Time testedPublished on June 26, 2019

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  • (left to right) Matt Johnson, Neil Osborne, Dave Genn, Brad Merritt
    Photo by: Image provided

  • Neil Osborne

  • Neil Osborne

Co-founder, guitarist, vocalist and song-writer of the rock-combo band 54-40, Neil Osborne thought he might become a teacher or a music producer, but never a musician. Born in Regina, he currently lives in Victoria, but has lived coast to coast across Canada, including Ottawa.

In 1973, he attended Henry Munro Middle School in Ottawa’s Beacon Hill neighborhood, along with actor Tom Cruise and Canadian rocker Bryan Adams. The school lays claim to many notables and teacher Brad Strong of Henry Munro MS says, “It is hard to believe that one school has had so many famous alumni including Neil Osborne, Bryan Adams, Tom Cruise, Tom Green, Glenroy Gilbert, Corey Cowick, Jordan Tannahill and Elizabeth Manley, all of whom have gone on to excel in remarkable and diverse fields.”

Neil’s family moved to Vancouver a few years later where he became interested in music. He met Brad Merritt in high school, and after graduating went to Boston to study at the Berklee College of Music. Brad persuaded Neil to quit after just six months and return to Vancouver to be part of the post-punk scene, inspired by British bands like The Clash and The Cure.

In 1981 Neil and Brad launched their own band at the Smilin’ Buddha Cabaret in East Vancouver. History buff Brad named the band after an 1844 campaign slogan “54-40 or Fight", created by an American Democratic expansionist candidate who wanted to remove control and joint occupancy of a portion of the U.S./Canada border from Great Britain. It would have made all of present-day B.C. part of the U.S.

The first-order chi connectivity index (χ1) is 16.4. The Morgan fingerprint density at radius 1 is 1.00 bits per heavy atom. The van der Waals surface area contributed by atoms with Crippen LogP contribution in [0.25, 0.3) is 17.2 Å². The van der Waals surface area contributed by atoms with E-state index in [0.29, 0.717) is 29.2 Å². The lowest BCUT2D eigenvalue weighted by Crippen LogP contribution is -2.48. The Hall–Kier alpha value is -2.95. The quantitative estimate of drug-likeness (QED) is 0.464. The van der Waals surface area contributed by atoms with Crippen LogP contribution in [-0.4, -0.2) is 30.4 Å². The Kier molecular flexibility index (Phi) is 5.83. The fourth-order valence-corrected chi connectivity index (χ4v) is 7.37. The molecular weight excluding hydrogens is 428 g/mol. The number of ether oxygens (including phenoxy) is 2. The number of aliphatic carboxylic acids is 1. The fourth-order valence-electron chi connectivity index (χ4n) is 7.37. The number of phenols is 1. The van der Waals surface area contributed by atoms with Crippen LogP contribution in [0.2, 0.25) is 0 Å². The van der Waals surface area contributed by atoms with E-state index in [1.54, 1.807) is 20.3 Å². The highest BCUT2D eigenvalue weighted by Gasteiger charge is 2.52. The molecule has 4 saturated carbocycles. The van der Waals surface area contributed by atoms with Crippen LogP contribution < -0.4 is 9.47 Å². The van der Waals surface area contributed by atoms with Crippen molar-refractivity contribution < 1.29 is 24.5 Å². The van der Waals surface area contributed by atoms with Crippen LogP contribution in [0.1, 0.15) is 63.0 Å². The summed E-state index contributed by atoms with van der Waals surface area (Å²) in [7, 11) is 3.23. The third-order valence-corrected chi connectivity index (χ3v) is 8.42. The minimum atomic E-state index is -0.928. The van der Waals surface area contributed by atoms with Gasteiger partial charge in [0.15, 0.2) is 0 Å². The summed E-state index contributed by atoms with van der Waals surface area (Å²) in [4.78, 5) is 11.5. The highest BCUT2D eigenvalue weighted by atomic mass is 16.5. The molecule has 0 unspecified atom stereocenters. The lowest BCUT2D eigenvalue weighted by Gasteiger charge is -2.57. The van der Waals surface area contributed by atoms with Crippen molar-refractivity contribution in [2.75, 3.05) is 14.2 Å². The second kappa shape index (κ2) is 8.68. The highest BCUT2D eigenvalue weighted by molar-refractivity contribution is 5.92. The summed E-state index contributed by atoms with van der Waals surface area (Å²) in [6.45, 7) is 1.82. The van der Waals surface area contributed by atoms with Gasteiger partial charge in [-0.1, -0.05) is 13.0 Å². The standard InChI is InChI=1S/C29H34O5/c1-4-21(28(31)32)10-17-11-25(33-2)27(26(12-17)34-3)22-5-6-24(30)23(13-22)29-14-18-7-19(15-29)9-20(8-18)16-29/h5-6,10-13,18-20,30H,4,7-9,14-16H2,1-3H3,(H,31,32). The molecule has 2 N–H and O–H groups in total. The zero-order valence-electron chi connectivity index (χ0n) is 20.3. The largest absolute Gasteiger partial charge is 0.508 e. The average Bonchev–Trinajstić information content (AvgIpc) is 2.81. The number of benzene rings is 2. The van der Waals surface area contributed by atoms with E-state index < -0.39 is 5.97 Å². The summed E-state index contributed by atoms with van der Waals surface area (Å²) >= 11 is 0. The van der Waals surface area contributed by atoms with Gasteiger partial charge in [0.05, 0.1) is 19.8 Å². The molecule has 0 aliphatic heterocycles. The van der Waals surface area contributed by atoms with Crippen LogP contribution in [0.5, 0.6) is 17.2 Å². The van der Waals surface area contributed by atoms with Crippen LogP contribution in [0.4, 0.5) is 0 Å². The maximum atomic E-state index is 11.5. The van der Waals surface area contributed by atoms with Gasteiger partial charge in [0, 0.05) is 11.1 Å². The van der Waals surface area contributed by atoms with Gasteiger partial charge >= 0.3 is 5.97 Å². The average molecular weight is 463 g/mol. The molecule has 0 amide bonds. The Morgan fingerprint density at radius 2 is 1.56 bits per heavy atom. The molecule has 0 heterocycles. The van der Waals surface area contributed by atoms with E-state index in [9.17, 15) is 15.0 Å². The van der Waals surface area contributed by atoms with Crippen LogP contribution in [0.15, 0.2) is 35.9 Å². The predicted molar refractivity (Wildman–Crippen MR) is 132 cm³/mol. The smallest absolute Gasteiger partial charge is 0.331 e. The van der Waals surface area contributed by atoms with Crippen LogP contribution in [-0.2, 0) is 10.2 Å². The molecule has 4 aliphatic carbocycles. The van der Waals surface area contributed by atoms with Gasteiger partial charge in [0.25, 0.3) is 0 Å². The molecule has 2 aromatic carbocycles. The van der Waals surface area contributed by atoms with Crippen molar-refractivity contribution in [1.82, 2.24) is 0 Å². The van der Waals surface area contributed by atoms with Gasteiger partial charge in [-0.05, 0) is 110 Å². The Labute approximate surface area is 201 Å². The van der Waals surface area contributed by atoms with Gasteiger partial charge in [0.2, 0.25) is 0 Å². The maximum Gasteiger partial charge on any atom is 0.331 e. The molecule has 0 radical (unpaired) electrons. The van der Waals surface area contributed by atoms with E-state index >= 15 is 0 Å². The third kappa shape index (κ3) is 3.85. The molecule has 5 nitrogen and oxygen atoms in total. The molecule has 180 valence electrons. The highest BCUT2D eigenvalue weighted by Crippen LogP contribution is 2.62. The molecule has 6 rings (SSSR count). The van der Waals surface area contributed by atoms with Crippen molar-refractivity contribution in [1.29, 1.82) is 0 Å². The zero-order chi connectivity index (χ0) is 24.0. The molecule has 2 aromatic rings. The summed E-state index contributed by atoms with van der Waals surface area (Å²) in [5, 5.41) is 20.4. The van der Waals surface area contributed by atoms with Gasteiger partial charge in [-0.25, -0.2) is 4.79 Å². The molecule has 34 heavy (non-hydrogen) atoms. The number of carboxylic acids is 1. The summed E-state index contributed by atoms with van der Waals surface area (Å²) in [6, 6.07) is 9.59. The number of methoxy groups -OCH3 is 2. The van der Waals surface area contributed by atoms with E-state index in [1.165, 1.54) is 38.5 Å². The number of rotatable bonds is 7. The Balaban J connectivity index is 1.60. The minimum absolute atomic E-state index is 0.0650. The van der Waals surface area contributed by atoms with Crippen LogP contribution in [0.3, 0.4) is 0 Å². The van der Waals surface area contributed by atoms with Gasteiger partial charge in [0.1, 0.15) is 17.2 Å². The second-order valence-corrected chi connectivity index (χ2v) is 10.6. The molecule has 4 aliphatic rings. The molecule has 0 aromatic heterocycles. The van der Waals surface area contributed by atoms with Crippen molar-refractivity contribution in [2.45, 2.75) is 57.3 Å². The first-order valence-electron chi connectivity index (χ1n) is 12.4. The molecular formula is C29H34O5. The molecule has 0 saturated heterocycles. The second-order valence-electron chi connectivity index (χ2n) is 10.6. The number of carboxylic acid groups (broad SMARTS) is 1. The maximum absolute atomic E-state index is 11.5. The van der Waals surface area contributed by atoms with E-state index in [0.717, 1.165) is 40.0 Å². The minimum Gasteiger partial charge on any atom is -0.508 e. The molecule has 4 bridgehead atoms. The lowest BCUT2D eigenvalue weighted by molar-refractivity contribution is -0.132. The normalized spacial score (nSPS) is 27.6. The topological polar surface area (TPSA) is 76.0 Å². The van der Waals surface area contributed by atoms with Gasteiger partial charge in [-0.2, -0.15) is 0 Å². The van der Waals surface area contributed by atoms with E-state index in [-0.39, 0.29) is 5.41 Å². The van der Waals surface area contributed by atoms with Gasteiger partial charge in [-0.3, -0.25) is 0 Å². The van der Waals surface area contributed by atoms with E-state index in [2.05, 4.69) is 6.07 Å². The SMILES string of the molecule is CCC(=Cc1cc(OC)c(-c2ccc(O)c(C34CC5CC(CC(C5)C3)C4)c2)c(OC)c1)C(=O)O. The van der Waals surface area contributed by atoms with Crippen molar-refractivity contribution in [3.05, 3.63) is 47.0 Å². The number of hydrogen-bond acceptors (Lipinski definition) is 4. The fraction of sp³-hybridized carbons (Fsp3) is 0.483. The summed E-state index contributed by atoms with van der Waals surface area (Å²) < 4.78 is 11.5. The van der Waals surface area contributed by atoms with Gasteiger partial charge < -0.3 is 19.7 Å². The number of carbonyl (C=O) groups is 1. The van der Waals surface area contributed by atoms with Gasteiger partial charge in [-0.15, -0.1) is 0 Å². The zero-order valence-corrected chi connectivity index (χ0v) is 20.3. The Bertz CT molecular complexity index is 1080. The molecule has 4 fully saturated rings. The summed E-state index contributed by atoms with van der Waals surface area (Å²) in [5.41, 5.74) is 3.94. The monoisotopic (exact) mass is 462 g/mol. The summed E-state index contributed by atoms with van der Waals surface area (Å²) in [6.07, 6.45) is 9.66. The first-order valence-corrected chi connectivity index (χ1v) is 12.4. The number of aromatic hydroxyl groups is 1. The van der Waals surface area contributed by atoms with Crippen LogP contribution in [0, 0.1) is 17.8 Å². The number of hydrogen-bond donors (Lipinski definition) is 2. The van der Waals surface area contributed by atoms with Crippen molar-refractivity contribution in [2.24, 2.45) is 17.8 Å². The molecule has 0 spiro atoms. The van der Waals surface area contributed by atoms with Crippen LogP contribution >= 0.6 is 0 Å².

Their music evolved from grunge, alternative rock, folk, pop and 60s rock and roll, and they debuted their first album Set the Fire in 1984. In the mid-90s their song I Go Blind was covered by Hootie & The Blowfish, and was later featured on the first soundtrack of the popular television show Friends.

Royalties enabled the band to build their own recording studio in Vancouver. In 2017, thirteen albums and forty years later, the band was inducted into the Canadian Music Hall of Fame at both the 17th Annual Independent Music Awards (The Indies) and the Canadian Music and Broadcast Industry Awards.

Intuitive and emotive song writing that everyone can relate to is the most important thing for Neil. He credits his wife Geanine Robey for contributing to the band's accomplishments by spending time on the road with them. He's also grateful for the trustworthy company he has kept, including band-mates Brad Merritt, Matt Johnson and Dave Genn. All have played essential roles in shaping the pure quality of their musical journey. Neil has also produced and recorded an album with his daughter Kandle, stressing the importance of being a musician for the right reasons.

What was your big break? In the early 1980s we were doing it all and paid for it ourselves. We had the gumption to write songs and make our first album on our own. We drove down the coast to Los Angeles several times, and record labels in the U.S. started to notice us. We signed with Warner Brothers, which wasn’t the greatest situation in the end, but it was what launched us.

How great is it seeing the reaction of your fans? We feel good because somehow, some way we created a song and got it out there, and it became a hit. A hit song hits people! We are then stewards and caretakers of the song and ensure it is delivered properly. When people come to our shows, many are seeing us live for the first time and they tell us after that they knew every one of the songs we played, but did not know that it was our band who originally wrote them.

Which venues do you enjoy performing at? Every Thanksgiving weekend we play the legendary Commodore Ballroom in Vancouver and are already sold out for this October. In Toronto it is the Horseshoe Tavern. On Lake Muskoka it is the dance hall The KEE to Bala. These are all annual events. We have played at Bluesfest and Barrymore's Music Hall in Ottawa. Our fans like the radio hits that we always play and start singing as soon as we start. I Go Blind and Ocean Pearl are popular favorites.

Is the best yet to come? I’m working on a double-album solo project, which I have never done. I am looking forward to playing more shows with my daughter Kandle. The band is rallying up for our summer shows. We are going to record another album to celebrate our 40th anniversary. It is an amazing feeling to create music that inspires, stands the test of time and touches so many.
 


Vera Cody

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